Localisation of Sperm Whales using Bottom-Mounted Sensors


P.R. White, T.G. Leighton, D.C. Finfer, C. Powles


Institute of Sound and Vibration Research, University of Southampton, Highfield, Southampton SO17 1BJ, UK



If the movie is not visible on this page , please click on the following link: ..\Cross-faculty UAUA centre\Gallery_files\sperm_whale_local_1.gif


It is important for vessels to know the whereabouts of any whales in their vicinity, to avoid collisions with them, or to avoid harming the whales when they use their active sonar. Active sonar operates by sending out a pulse of sound or ultrasound, and looking for the echoes as this pulse bounces off objects. This is the most effective technology for finding distant objects underwater. However we cannot use active sonar to find whales if that sonar is going to harm them.


This project looks at ways of using 'passive' sonar to find out whether there are any whales nearby. When we use passive sonar, we do not send out any pulses of sound or ultrasound. Instead we listen to the noises made by other objects to find out where they are. Clearly this method does is safer to use when whales are nearby. Whilst ships also keep watch out for whales using binoculars, this does not work well at night, or in rough weather conditions, or if the whale is diving beneath the sea.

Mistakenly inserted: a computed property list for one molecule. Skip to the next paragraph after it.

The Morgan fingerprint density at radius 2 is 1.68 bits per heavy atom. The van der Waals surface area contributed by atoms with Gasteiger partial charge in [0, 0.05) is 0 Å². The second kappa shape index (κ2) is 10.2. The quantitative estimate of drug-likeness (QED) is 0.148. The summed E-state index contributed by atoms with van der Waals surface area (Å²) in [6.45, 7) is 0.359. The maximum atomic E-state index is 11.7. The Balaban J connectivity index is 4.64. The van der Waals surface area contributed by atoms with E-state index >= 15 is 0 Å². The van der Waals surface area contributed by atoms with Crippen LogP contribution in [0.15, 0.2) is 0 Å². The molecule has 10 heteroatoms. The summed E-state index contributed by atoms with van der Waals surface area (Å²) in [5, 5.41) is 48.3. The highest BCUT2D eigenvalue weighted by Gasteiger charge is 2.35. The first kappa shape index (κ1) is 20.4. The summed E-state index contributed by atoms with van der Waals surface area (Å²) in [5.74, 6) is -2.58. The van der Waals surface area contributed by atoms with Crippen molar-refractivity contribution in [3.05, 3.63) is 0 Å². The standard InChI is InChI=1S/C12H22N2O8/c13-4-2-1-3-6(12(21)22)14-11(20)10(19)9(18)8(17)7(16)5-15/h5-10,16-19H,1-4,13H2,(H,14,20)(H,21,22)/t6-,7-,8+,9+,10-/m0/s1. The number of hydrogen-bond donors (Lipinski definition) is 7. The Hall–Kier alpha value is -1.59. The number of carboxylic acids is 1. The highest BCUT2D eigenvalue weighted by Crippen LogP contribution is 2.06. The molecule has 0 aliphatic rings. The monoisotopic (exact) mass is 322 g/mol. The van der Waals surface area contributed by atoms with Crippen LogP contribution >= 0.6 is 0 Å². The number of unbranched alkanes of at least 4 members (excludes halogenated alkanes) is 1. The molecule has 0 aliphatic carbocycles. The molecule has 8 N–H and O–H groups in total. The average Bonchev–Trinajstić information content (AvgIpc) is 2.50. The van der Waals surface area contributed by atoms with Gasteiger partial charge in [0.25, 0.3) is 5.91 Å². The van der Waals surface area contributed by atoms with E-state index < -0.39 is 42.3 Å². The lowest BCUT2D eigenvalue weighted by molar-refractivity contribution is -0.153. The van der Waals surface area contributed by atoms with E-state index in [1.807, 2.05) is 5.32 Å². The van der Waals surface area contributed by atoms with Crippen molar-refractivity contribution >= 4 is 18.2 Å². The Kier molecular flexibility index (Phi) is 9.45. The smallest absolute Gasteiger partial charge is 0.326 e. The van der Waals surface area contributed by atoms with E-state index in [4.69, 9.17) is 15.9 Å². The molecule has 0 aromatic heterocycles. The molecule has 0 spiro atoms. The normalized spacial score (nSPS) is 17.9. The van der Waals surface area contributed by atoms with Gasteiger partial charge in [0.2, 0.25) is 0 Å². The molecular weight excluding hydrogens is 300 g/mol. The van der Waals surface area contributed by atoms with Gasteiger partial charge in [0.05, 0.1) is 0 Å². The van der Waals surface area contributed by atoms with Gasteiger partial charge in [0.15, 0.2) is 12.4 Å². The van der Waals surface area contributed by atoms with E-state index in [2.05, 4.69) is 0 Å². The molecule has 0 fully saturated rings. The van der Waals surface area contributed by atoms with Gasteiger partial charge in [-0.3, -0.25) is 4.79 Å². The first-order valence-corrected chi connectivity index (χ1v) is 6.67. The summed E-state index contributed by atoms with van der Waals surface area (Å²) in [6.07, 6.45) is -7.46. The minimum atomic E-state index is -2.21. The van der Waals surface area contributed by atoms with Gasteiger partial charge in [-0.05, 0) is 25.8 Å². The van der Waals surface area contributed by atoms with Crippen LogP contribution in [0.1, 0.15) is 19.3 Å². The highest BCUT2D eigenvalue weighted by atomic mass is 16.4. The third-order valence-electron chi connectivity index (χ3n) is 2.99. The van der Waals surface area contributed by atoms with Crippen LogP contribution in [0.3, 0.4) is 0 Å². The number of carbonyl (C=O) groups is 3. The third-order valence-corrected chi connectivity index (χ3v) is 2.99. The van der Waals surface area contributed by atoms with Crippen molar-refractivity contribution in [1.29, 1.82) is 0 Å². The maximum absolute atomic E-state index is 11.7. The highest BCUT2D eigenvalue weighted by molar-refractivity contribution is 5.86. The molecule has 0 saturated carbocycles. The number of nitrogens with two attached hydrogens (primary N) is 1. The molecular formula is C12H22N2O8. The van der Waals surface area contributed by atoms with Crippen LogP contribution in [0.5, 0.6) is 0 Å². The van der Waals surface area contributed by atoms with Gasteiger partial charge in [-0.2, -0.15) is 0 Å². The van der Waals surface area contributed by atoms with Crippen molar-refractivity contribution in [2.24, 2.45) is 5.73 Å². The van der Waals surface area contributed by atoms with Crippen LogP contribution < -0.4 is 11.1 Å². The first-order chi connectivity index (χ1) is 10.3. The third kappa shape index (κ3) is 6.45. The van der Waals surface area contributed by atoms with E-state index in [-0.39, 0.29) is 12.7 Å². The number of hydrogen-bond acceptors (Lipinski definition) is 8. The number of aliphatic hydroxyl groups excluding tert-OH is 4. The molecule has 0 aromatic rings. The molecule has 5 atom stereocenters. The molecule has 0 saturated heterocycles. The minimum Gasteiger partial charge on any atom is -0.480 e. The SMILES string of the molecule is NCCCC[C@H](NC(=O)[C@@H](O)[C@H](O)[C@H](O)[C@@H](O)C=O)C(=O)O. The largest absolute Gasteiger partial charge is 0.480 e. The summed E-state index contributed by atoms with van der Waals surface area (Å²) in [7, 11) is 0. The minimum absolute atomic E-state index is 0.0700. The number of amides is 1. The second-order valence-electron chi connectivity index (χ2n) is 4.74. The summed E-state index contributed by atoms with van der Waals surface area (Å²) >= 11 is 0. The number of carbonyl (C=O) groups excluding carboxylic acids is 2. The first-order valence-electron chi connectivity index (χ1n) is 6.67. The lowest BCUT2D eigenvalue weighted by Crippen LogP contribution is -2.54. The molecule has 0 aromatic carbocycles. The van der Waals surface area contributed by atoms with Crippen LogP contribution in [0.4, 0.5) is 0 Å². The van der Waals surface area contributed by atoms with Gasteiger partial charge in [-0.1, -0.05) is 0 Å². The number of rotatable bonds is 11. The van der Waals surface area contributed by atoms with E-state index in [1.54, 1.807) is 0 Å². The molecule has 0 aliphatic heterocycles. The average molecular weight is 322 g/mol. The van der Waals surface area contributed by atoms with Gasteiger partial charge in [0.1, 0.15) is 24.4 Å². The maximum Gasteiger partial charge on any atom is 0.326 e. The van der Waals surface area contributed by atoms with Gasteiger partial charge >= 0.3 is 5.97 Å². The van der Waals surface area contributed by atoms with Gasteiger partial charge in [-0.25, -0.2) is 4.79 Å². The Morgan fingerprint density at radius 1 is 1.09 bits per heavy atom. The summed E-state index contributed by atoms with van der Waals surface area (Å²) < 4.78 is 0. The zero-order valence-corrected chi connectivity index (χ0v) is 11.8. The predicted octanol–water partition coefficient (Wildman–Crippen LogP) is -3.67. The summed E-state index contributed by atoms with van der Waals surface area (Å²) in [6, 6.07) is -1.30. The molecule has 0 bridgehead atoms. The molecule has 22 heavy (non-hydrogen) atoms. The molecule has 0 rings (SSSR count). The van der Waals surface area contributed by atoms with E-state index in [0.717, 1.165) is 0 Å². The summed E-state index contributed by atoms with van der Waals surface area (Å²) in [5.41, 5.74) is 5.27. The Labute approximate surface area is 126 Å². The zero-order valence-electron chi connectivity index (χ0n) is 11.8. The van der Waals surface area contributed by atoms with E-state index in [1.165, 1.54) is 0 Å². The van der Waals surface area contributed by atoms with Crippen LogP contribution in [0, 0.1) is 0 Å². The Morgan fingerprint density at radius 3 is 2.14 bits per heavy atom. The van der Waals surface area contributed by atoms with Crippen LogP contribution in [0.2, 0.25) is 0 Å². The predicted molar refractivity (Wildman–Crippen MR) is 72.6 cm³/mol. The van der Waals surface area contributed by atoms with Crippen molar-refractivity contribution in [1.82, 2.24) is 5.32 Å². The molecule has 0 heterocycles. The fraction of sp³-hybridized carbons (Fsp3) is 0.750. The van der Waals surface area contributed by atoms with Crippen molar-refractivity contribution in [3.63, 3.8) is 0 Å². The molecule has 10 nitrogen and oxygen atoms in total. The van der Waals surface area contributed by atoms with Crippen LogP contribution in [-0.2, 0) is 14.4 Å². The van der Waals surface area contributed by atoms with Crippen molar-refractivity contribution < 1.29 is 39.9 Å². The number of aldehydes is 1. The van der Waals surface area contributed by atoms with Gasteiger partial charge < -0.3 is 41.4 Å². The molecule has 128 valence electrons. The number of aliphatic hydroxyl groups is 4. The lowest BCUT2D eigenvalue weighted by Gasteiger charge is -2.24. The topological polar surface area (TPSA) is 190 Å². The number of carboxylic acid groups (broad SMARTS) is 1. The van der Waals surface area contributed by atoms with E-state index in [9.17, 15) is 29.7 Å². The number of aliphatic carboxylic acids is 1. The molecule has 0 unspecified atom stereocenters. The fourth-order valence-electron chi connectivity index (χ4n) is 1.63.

The movie on this page shows  a volume of sea water from the surface down to a depth of 1.6 km, with a 'footprint' of 4 km by 4 km. The cluster of dots on the screen show where our system has estimated a sperm whale (Phyester macrocephalus) to be (four dots not belonging to the cluster are errors). The cluster of dots shows how the whale swam along a path at a depth of nearly 1 km, probably as it looked for squid to eat. It sometimes make sharp turns during this hunt, perhaps as it 'locks onto' another target squid. The whale makes a series of clicks as it swims, and it uses these as a form of 'active sonar', because there is no light at these depths to see by.



In fact, every time the whales makes a click, it bounces around the whale's head a few times, to give subsidiary clicks. The larger the whale's head, the further apart are these subsidiary clicks, so our passive sonar system can even tell you how big the whale was that we were listening to.


Technical details:


The clicks made by a real whale, as recorded using an array of five bottom-mounted hydrophones (i.e. underwater microphones).  The data analysed were supplied as part of the 2nd International Workshop on Detection and Localisation of Marine Mammals, Monaco, 2005. 


The localisation technique employed is based on a weighted least squares optimisation procedure applied to estimated delays.  The method by which these delays are estimated in a robust manner is detailed.  Three analytic acoustic models for the environment are explored and the effects of noise and model mismatch are considered.


For further details click on the link to:


White, P.R., Leighton, T.G., Finfer, D.C., Powles, C. and Baumann, O.N. Localisation of sperm whales using bottom-mounted sensors, Applied Acoustics, 67, 2006, 1074-90





This page was last updated by TG Leighton,5 May 2006


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